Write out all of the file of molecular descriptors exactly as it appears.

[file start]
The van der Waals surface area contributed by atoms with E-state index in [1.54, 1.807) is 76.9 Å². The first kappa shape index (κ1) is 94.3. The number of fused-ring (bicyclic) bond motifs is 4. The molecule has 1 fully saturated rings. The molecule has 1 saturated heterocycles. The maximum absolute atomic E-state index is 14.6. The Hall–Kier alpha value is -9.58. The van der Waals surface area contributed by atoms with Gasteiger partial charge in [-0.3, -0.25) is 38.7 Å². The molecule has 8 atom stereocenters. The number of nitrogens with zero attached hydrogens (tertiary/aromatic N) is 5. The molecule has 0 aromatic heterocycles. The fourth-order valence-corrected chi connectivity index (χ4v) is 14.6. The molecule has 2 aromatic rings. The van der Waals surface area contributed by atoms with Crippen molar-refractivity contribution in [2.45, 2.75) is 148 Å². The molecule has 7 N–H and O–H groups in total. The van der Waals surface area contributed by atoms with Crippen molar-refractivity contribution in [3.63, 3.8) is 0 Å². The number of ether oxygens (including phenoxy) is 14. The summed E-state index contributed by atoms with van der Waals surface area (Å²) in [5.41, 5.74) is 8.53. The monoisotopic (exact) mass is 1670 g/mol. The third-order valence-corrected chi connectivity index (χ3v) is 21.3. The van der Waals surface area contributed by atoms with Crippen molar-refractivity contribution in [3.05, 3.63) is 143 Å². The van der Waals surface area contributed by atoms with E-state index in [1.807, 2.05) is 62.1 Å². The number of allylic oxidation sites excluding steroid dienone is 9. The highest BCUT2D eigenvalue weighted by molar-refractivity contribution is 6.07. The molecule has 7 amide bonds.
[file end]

The van der Waals surface area contributed by atoms with E-state index in [1.54, 1.807) is 76.9 Å². The first kappa shape index (κ1) is 94.3. The number of fused-ring (bicyclic) bond motifs is 4. The molecule has 1 fully saturated rings. The molecule has 1 saturated heterocycles. The maximum absolute atomic E-state index is 14.6. The Hall–Kier alpha value is -9.58. The van der Waals surface area contributed by atoms with Gasteiger partial charge in [-0.3, -0.25) is 38.7 Å². The molecule has 8 atom stereocenters. The number of nitrogens with zero attached hydrogens (tertiary/aromatic N) is 5. The molecule has 0 aromatic heterocycles. The fourth-order valence-corrected chi connectivity index (χ4v) is 14.6. The molecule has 2 aromatic rings. The van der Waals surface area contributed by atoms with Crippen molar-refractivity contribution in [2.45, 2.75) is 148 Å². The molecule has 7 N–H and O–H groups in total. The van der Waals surface area contributed by atoms with Crippen molar-refractivity contribution in [3.63, 3.8) is 0 Å². The number of ether oxygens (including phenoxy) is 14. The summed E-state index contributed by atoms with van der Waals surface area (Å²) in [5.41, 5.74) is 8.53. The monoisotopic (exact) mass is 1670 g/mol. The third-order valence-corrected chi connectivity index (χ3v) is 21.3. The van der Waals surface area contributed by atoms with Crippen molar-refractivity contribution in [3.05, 3.63) is 143 Å². The van der Waals surface area contributed by atoms with E-state index in [1.807, 2.05) is 62.1 Å². The number of allylic oxidation sites excluding steroid dienone is 9. The highest BCUT2D eigenvalue weighted by molar-refractivity contribution is 6.07. The molecule has 7 amide bonds.